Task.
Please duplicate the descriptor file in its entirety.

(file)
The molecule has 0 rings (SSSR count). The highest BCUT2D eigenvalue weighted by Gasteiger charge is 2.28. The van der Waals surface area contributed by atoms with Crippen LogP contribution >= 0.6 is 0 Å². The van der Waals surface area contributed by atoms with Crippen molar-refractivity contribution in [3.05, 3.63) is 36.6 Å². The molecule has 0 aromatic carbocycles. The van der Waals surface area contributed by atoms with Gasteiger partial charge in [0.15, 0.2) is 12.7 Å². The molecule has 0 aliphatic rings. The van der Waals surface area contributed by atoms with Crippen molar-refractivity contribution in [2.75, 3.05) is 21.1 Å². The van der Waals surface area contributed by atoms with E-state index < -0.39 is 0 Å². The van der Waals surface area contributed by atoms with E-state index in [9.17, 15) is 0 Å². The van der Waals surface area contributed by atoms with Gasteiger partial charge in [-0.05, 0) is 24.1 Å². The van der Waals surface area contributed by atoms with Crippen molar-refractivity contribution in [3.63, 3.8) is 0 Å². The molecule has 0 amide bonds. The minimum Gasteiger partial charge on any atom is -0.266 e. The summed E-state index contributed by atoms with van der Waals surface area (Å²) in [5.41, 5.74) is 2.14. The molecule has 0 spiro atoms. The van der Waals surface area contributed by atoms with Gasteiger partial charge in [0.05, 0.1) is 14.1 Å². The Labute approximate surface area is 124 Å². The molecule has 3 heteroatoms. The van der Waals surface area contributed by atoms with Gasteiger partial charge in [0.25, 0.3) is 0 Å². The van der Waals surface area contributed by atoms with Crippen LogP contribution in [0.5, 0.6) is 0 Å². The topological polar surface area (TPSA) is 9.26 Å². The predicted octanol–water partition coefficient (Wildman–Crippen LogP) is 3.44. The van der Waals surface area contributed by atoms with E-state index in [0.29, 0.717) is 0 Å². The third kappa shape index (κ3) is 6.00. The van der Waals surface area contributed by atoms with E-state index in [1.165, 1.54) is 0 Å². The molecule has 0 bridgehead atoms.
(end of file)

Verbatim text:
The molecule has 0 rings (SSSR count). The highest BCUT2D eigenvalue weighted by Gasteiger charge is 2.28. The van der Waals surface area contributed by atoms with Crippen LogP contribution >= 0.6 is 0 Å². The van der Waals surface area contributed by atoms with Crippen molar-refractivity contribution in [3.05, 3.63) is 36.6 Å². The molecule has 0 aromatic carbocycles. The van der Waals surface area contributed by atoms with Gasteiger partial charge in [0.15, 0.2) is 12.7 Å². The molecule has 0 aliphatic rings. The van der Waals surface area contributed by atoms with Crippen molar-refractivity contribution in [2.75, 3.05) is 21.1 Å². The van der Waals surface area contributed by atoms with E-state index < -0.39 is 0 Å². The van der Waals surface area contributed by atoms with E-state index in [9.17, 15) is 0 Å². The van der Waals surface area contributed by atoms with Gasteiger partial charge in [-0.05, 0) is 24.1 Å². The van der Waals surface area contributed by atoms with Crippen molar-refractivity contribution in [3.63, 3.8) is 0 Å². The molecule has 0 amide bonds. The minimum Gasteiger partial charge on any atom is -0.266 e. The summed E-state index contributed by atoms with van der Waals surface area (Å²) in [5.41, 5.74) is 2.14. The molecule has 0 spiro atoms. The van der Waals surface area contributed by atoms with Gasteiger partial charge in [0.05, 0.1) is 14.1 Å². The Labute approximate surface area is 124 Å². The molecule has 3 heteroatoms. The van der Waals surface area contributed by atoms with Gasteiger partial charge in [0.25, 0.3) is 0 Å². The van der Waals surface area contributed by atoms with Crippen LogP contribution in [0.5, 0.6) is 0 Å². The topological polar surface area (TPSA) is 9.26 Å². The predicted octanol–water partition coefficient (Wildman–Crippen LogP) is 3.44. The van der Waals surface area contributed by atoms with E-state index in [0.29, 0.717) is 0 Å². The third kappa shape index (κ3) is 6.00. The van der Waals surface area contributed by atoms with E-state index in [1.165, 1.54) is 0 Å². The molecule has 0 bridgehead atoms.